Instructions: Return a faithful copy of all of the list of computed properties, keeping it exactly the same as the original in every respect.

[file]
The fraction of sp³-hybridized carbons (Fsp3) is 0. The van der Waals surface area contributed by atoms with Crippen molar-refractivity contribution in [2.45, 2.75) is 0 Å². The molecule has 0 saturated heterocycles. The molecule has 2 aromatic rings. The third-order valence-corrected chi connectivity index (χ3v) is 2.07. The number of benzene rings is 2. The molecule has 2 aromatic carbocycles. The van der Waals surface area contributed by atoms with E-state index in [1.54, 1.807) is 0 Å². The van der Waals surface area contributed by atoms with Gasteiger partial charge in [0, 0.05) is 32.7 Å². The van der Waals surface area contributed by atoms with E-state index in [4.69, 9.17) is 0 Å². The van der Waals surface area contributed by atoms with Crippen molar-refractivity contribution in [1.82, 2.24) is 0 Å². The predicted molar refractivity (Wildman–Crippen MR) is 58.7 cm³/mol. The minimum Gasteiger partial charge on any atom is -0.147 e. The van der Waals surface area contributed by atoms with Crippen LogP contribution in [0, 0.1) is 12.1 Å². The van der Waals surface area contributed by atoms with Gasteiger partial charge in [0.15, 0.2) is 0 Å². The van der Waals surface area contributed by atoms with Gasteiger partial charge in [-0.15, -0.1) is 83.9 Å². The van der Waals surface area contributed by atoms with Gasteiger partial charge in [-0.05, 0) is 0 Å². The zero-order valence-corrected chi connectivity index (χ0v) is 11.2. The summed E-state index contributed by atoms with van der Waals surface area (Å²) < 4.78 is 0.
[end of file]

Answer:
The fraction of sp³-hybridized carbons (Fsp3) is 0. The van der Waals surface area contributed by atoms with Crippen molar-refractivity contribution in [2.45, 2.75) is 0 Å². The molecule has 0 saturated heterocycles. The molecule has 2 aromatic rings. The third-order valence-corrected chi connectivity index (χ3v) is 2.07. The number of benzene rings is 2. The molecule has 2 aromatic carbocycles. The van der Waals surface area contributed by atoms with E-state index in [1.54, 1.807) is 0 Å². The van der Waals surface area contributed by atoms with Gasteiger partial charge in [0, 0.05) is 32.7 Å². The van der Waals surface area contributed by atoms with E-state index in [4.69, 9.17) is 0 Å². The van der Waals surface area contributed by atoms with Crippen molar-refractivity contribution in [1.82, 2.24) is 0 Å². The predicted molar refractivity (Wildman–Crippen MR) is 58.7 cm³/mol. The minimum Gasteiger partial charge on any atom is -0.147 e. The van der Waals surface area contributed by atoms with Crippen LogP contribution in [0, 0.1) is 12.1 Å². The van der Waals surface area contributed by atoms with Gasteiger partial charge in [0.15, 0.2) is 0 Å². The van der Waals surface area contributed by atoms with Gasteiger partial charge in [-0.15, -0.1) is 83.9 Å². The van der Waals surface area contributed by atoms with Gasteiger partial charge in [-0.05, 0) is 0 Å². The zero-order valence-corrected chi connectivity index (χ0v) is 11.2. The summed E-state index contributed by atoms with van der Waals surface area (Å²) < 4.78 is 0.